Political parties are preparing for the by-election in Grand Bay due in two months to replace the late Ed Registe but although names are being called parties, as well as potential candidates, have zip
When Nept Kannit Pacquette contested the Grand Bay seat for the United Workers Party (UWP) in the 2019 general election, he received the political whipping of his life at the hands of the much-liked Edward "Ed" Registe of the Dominica Labour Party (DLP).
With just 211 votes - a mere 12 percent of the total ballots cast – to 1532 for Registe, it was a clear case of ballot box butchery.
Registe's sudden death on 1 September presents Pacquette with an opportunity for redemption in the imminent by-election. However, with less than 60 days to go before voters in Grand Bay return to the polls for the second time in less than two years, the business consultant, social activist, and humanitarian had little to say about his, of the UWP's plans to enter the race.
"It is something that we are still looking at," Pacquette told The Sun before declining further comment.
Like Pacquette and the UWP, the main parties have been elaborately cagey about arrangements for the by-election, preferring to remain tight-lipped when contacted by The Sun.
The incumbent DLP, for example, is as clear as mud as to who will replace Registe, although several DLP observers in Grand Bay have suggested Amour Thomas, Roland Delsol Jr, and Jeno Jacob as potential candidates. The Sun reached out to all three for comment.
In the case of the once-dominant Dominica Freedom Party (DFP), Johnson Boston, the general secretary, said he would reserve comment until after Registe's burial, which is set for Wednesday 20 October.
Even the fledgling Alternative People's Party, which responded to The Sun's request for a comment on the matter, adopted caution as its watchword, with the president, Julius Corbette, offering little.
"As far as I am concerned, since its inception, it has always been the party's policy to contest all elections, be it by- or general," stated Corbette. "We have not changed our position since. With respect to Grand Bay, we will make a formal announcement in due course."
Should the opposition parties decide to contest the seat, they'll face a daunting task against whoever is chosen to carry the DLP's flag.
The ruling party has been demoralisingly dominant in Grand Bay since Pierre Charles wrested the seat from the DFP in 1985. Charles retained the seat in 2000, with 1,341 votes compared to a combined 377 for the UWP and the DFP.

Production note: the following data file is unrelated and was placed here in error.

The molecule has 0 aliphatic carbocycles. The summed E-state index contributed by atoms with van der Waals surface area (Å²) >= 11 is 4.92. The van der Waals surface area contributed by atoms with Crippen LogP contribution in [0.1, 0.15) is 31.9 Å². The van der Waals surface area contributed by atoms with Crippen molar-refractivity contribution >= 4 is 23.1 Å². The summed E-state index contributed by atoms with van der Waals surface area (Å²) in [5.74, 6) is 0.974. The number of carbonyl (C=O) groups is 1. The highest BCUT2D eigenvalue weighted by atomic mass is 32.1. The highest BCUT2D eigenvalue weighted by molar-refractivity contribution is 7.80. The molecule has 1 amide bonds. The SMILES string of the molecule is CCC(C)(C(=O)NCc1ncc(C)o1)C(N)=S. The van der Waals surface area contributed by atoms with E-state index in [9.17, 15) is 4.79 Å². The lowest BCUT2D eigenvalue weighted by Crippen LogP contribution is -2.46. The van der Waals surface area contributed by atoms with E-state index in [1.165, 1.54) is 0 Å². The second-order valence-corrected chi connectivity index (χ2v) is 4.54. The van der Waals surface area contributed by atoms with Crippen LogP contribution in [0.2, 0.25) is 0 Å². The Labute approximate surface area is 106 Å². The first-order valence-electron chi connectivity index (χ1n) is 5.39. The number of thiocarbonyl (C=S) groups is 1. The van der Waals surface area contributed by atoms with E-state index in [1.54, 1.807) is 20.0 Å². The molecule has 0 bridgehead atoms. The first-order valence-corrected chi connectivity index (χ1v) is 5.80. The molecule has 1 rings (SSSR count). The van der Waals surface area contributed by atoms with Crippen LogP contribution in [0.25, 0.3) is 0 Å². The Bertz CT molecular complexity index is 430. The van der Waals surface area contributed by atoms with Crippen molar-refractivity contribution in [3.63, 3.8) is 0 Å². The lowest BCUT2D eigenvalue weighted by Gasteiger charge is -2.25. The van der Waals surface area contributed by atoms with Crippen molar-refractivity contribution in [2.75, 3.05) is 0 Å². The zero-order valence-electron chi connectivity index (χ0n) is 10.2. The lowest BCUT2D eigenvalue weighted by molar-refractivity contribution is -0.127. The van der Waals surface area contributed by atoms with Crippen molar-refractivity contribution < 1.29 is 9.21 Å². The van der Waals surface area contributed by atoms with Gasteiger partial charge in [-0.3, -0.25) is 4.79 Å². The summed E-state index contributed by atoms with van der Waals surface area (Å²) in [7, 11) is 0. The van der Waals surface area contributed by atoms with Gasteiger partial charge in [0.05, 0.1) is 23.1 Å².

In fact, since 1985 the best performance by the opposition was in 2014 when another beloved son of the soil, the former teacher, James Alexander, went up against Justina Charles, then the widow of Pierre Charles – she has since remarried - who died in office of acute heart failure in January 2004. Even so, Alexander scored just 327 votes to 1426 by Justina Charles.
The by-election in 2004 following Pierre Charles' death, resulted in John Fabien of the DLP cruising to victory with 1,155 out of 1,408 ballots cast. Frankie "Krazy T" Bellot of the UWP and owner of Kairi FM polled 215 votes, while Bonti Liverpool of the Dominica Reform Party and Ernest Tavernier of the DPP got 19 votes between them.
Since 1985 Grand Bay has consistently had the lowest voter turnout in the country – around 45 percent. And with the DLP entrenched in the constituency, Crispin Gregoire, the former United Nations ambassador who was slated to represent the DLP in Grand Bay in 2009 before he was thwarted by the prime minister, Roosevelt Skerrit, suggested that the opposition parties should stay out of the by-election race.
"The Labour Party continues to dominate in Grand Bay," Gregoire told The Sun. "[And while ] I expect that there will be some display of dissatisfaction with the Labour Party, simply because it has not really delivered much, I think the opposition would make a mistake to run a candidate, because they have not done any [electoral] reform, so what's the point of giving legitimacy through a process that doesn't give them a chance at all?"